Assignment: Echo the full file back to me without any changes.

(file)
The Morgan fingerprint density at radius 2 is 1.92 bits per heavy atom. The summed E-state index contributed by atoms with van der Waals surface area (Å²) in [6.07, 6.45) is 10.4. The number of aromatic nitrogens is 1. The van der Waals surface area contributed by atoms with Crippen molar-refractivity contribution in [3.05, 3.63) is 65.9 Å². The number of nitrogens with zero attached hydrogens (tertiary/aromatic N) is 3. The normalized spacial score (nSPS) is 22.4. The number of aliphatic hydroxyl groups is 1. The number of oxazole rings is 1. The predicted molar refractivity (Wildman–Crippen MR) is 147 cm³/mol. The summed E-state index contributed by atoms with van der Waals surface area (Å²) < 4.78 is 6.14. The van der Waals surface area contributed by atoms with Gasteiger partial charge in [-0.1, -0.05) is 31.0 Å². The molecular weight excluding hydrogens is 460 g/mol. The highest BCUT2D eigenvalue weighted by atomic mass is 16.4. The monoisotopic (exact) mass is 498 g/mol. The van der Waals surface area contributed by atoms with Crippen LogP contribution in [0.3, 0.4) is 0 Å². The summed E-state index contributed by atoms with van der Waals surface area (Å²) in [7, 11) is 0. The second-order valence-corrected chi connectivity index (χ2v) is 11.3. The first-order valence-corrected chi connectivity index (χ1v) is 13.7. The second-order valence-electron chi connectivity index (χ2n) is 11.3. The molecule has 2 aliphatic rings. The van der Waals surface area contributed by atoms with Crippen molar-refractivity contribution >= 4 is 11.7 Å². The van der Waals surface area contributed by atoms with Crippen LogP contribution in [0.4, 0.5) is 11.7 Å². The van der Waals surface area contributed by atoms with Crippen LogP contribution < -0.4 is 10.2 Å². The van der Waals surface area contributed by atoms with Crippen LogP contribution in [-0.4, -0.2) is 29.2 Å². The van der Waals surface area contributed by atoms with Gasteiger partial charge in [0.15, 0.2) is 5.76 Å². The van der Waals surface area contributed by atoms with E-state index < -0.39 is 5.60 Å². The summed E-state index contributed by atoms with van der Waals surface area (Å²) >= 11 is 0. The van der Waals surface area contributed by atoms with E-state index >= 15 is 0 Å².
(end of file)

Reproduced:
The Morgan fingerprint density at radius 2 is 1.92 bits per heavy atom. The summed E-state index contributed by atoms with van der Waals surface area (Å²) in [6.07, 6.45) is 10.4. The number of aromatic nitrogens is 1. The van der Waals surface area contributed by atoms with Crippen molar-refractivity contribution in [3.05, 3.63) is 65.9 Å². The number of nitrogens with zero attached hydrogens (tertiary/aromatic N) is 3. The normalized spacial score (nSPS) is 22.4. The number of aliphatic hydroxyl groups is 1. The number of oxazole rings is 1. The predicted molar refractivity (Wildman–Crippen MR) is 147 cm³/mol. The summed E-state index contributed by atoms with van der Waals surface area (Å²) < 4.78 is 6.14. The van der Waals surface area contributed by atoms with Gasteiger partial charge in [-0.1, -0.05) is 31.0 Å². The molecular weight excluding hydrogens is 460 g/mol. The highest BCUT2D eigenvalue weighted by atomic mass is 16.4. The monoisotopic (exact) mass is 498 g/mol. The van der Waals surface area contributed by atoms with Crippen LogP contribution in [0.3, 0.4) is 0 Å². The summed E-state index contributed by atoms with van der Waals surface area (Å²) in [7, 11) is 0. The second-order valence-corrected chi connectivity index (χ2v) is 11.3. The first-order valence-corrected chi connectivity index (χ1v) is 13.7. The second-order valence-electron chi connectivity index (χ2n) is 11.3. The molecule has 2 aliphatic rings. The van der Waals surface area contributed by atoms with Crippen molar-refractivity contribution >= 4 is 11.7 Å². The van der Waals surface area contributed by atoms with Crippen LogP contribution in [0.4, 0.5) is 11.7 Å². The van der Waals surface area contributed by atoms with Crippen LogP contribution < -0.4 is 10.2 Å². The van der Waals surface area contributed by atoms with Crippen LogP contribution in [-0.4, -0.2) is 29.2 Å². The van der Waals surface area contributed by atoms with Gasteiger partial charge in [0.15, 0.2) is 5.76 Å². The van der Waals surface area contributed by atoms with E-state index < -0.39 is 5.60 Å². The summed E-state index contributed by atoms with van der Waals surface area (Å²) >= 11 is 0. The van der Waals surface area contributed by atoms with E-state index >= 15 is 0 Å².